This website was made by Noelle Leigh. She is a software developer and artist who finally decided to make a legit website for her work.

Noelle on other platforms

Website Background

I come from a pretty computer-literate family, and because of that I've had a personal website of my own since I was very young. I don't even remember how I authored it but it was primarily a photo gallery of my LEGO creations. Later as I started high school, I had a WordPress site that served as blog and gallery for my photography.

But by the time I started college, my motivation for maintaining a website decreased significantly. This was due to a number of factors:

  1. Maintenance difficulty: Anyone who has administered a WordPress site of any complexity knows that staying on top of updates for plugins and WordPress itself is a time-consuming and thankless task, despite being absolutely necessary to prevent your site from being compromised.

    Part of this was also a general lack of knowledge of how WordPress really worked and how web servers really function. Those details are abstracted away by many hosting services, and as a result I had no feeling of ownership or understanding for my site as a whole, and if something wasn't working I had no idea where to start fixing it.

  2. Social Web: The most engaging parts of being online come from interacting with others, and that resulted in me pouring my online energy into large centralized sites like Instagram, Tumblr, and Twitter. The network effect was so strong that it made hosting my content on my own site feel impractical.

  3. Uncertain identity (personal and professional): What would I want to have on my website? What sort of personal brand did I want to project into the world? At this time in my life, I felt adrift in an ocean of depression, anxiety, and dysphoria, which paralyzed me with indecision.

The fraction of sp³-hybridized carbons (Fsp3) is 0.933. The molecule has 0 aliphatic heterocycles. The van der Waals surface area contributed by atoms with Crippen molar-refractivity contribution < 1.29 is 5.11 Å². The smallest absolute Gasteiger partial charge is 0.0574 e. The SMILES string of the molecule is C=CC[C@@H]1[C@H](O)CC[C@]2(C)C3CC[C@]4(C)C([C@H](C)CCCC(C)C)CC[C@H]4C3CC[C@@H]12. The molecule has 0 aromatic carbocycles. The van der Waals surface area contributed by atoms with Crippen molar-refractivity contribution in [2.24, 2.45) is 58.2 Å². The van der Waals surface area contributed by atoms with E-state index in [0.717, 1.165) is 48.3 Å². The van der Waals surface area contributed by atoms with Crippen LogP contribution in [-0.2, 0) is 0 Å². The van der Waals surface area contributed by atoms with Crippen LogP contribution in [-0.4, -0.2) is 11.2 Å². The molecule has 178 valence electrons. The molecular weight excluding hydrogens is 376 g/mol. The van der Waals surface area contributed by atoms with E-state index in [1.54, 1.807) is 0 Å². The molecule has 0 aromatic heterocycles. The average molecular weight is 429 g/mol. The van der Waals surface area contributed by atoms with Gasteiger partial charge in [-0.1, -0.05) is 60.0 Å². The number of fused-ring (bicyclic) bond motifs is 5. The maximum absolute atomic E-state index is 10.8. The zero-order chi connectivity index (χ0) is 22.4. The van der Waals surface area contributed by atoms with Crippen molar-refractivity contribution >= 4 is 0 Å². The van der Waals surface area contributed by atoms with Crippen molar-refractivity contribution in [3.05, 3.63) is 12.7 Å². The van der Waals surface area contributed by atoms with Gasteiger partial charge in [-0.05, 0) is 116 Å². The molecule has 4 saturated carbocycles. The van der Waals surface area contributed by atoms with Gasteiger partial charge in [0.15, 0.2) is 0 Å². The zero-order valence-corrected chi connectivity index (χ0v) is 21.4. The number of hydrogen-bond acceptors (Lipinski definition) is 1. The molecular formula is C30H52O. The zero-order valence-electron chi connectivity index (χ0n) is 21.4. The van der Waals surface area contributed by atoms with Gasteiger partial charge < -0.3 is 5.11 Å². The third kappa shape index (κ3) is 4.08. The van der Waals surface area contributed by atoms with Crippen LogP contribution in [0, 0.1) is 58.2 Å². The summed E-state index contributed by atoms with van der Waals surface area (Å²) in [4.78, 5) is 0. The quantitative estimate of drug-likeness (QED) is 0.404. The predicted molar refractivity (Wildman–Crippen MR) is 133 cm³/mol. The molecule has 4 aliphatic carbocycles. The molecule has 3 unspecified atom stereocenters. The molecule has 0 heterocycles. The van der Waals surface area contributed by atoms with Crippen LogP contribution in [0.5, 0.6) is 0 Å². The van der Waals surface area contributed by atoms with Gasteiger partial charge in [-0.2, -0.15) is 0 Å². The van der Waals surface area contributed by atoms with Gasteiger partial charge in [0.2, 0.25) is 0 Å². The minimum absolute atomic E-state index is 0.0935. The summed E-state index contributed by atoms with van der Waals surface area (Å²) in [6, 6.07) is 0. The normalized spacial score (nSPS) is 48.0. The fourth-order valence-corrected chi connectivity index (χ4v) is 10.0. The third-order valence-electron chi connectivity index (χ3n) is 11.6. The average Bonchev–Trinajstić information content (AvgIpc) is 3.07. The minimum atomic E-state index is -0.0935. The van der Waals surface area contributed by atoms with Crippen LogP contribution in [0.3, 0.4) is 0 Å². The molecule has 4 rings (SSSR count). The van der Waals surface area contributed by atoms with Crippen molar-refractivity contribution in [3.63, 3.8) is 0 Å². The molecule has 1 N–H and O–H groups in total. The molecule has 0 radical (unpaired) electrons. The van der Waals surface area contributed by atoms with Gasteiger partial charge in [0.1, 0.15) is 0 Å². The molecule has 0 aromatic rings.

Once I knew I wanted to change my name, it became even more difficult to contemplate having a website because I would also need a domain name. Since I didn't have a "brand name" beyond my own name, I knew I would have to be very certain that my name wouldn't change again before deciding on a domain, because cool URLs don't change.


There were a few factors that changed my mind:

  1. Platforms can disappear overnight (R.I.P. Monsterpit 😢).
  2. Social media accounts can be lost through no fault of your own.
  3. Mutuals on social media began making their own sites to host their work.
  4. I found a good domain name that I don't anticipate changing in the future.


I'm a fan of JavaScript and the new features it makes available on the Web, but the thought of having to get into the weeds of writing performant, secure, and maintainable code that works across browsers and didn't break the site in its absence was unbearable. Websites have gotten so much bigger, slower, and tedious to use that visiting sites which eschew "modern" design in favor of uncomplicated, semantic, accessible HTML really opened my eyes to what my "ideal" website could be. Pages like Motherfucking Website, Brutalist Web Design, and websites on the XXIIVV Webring (of which this site is a member) demonstrated a different set of priorities that I found really appealing.

Due to this, I knew I'd want to build a website using a static site generator, as a nice middle ground between 100% manually authored pages and a CMS running server-side code. There's a lot of options out there with their own pros and cons, and I eventually settled on Eleventy thanks to its use of (compile-time) JavaScript. Being able to use features that I know and love from the language while only targeting the Node.js runtime allows for the fun of JavaScript to rise to the surface.

For website source hosting, I was hesitant to rely on the de facto standard of GitHub due to their unwillingness to distance themselves from working with U.S. Immigration and Customs Enforcemen. Soon after that news came out, I learned about Sourcehut, which had just posted a blog post denouncing GitHub and stating Sourcehut's antifascist ideals. In addition, it uses little to no JavaScript to provide its featureset, which seemed appropriate considering what kind of website I wanted to build. I made an account, loved it, and I've been hosting my website source code there ever since, even submitting code patches of my own to improve Sourcehut for the community!

Finding web hosting was the next challenge, as most Jamstack hosting providers seem to exclusively integrate with GitHub, BitBucket, or GitLab for Git-based deployment. I eventually settled on Netlify (which has close ties to Eleventy) after I learned that it is possible to use it with Sourcehut by following their manual setup instructions with the Netlify CLI. So far I've been very pleased with their service, and being free of the responsibility of administrating a bespoke server has made the experience of building and running a simple non-interactive website so much more freeing as a developer!